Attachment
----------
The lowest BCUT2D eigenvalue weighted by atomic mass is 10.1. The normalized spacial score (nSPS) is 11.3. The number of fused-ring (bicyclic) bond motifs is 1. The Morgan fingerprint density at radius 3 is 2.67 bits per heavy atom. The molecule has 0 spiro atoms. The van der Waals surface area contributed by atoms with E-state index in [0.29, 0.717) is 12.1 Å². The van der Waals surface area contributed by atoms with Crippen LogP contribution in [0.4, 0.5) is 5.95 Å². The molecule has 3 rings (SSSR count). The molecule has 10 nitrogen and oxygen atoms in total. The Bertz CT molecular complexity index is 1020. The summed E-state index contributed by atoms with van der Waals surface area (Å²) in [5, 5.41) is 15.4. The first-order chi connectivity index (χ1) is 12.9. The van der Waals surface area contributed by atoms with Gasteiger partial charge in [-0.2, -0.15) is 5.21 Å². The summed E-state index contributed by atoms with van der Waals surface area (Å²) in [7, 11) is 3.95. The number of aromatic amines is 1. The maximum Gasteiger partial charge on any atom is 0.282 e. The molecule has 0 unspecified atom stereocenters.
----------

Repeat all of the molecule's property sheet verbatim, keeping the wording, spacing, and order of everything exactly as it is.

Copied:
The lowest BCUT2D eigenvalue weighted by atomic mass is 10.1. The normalized spacial score (nSPS) is 11.3. The number of fused-ring (bicyclic) bond motifs is 1. The Morgan fingerprint density at radius 3 is 2.67 bits per heavy atom. The molecule has 0 spiro atoms. The van der Waals surface area contributed by atoms with E-state index in [0.29, 0.717) is 12.1 Å². The van der Waals surface area contributed by atoms with Crippen LogP contribution in [0.4, 0.5) is 5.95 Å². The molecule has 3 rings (SSSR count). The molecule has 10 nitrogen and oxygen atoms in total. The Bertz CT molecular complexity index is 1020. The summed E-state index contributed by atoms with van der Waals surface area (Å²) in [5, 5.41) is 15.4. The first-order chi connectivity index (χ1) is 12.9. The van der Waals surface area contributed by atoms with Gasteiger partial charge in [-0.2, -0.15) is 5.21 Å². The summed E-state index contributed by atoms with van der Waals surface area (Å²) in [7, 11) is 3.95. The number of aromatic amines is 1. The maximum Gasteiger partial charge on any atom is 0.282 e. The molecule has 0 unspecified atom stereocenters.